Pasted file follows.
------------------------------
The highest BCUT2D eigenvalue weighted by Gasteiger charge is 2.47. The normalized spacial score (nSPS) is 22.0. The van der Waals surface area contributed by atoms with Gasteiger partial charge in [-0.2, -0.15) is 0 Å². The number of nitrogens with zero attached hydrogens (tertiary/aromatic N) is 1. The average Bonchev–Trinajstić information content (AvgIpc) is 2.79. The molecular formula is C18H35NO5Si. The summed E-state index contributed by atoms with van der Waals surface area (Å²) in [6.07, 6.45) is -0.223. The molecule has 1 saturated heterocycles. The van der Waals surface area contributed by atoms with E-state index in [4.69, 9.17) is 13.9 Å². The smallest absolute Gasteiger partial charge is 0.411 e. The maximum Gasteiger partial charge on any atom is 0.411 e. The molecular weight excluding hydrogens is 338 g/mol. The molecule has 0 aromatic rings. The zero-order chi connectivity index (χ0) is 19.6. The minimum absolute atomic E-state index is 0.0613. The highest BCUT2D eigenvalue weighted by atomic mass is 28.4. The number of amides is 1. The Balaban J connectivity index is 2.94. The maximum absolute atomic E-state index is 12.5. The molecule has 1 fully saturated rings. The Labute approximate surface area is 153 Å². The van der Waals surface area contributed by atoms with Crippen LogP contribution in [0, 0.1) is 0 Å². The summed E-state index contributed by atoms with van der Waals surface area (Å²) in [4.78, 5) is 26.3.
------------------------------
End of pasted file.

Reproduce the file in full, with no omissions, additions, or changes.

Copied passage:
The highest BCUT2D eigenvalue weighted by Gasteiger charge is 2.47. The normalized spacial score (nSPS) is 22.0. The van der Waals surface area contributed by atoms with Gasteiger partial charge in [-0.2, -0.15) is 0 Å². The number of nitrogens with zero attached hydrogens (tertiary/aromatic N) is 1. The average Bonchev–Trinajstić information content (AvgIpc) is 2.79. The molecular formula is C18H35NO5Si. The summed E-state index contributed by atoms with van der Waals surface area (Å²) in [6.07, 6.45) is -0.223. The molecule has 1 saturated heterocycles. The van der Waals surface area contributed by atoms with E-state index in [4.69, 9.17) is 13.9 Å². The smallest absolute Gasteiger partial charge is 0.411 e. The maximum Gasteiger partial charge on any atom is 0.411 e. The molecular weight excluding hydrogens is 338 g/mol. The molecule has 0 aromatic rings. The zero-order chi connectivity index (χ0) is 19.6. The minimum absolute atomic E-state index is 0.0613. The highest BCUT2D eigenvalue weighted by atomic mass is 28.4. The number of amides is 1. The Balaban J connectivity index is 2.94. The maximum absolute atomic E-state index is 12.5. The molecule has 1 fully saturated rings. The Labute approximate surface area is 153 Å². The van der Waals surface area contributed by atoms with Crippen LogP contribution in [0, 0.1) is 0 Å². The summed E-state index contributed by atoms with van der Waals surface area (Å²) in [4.78, 5) is 26.3.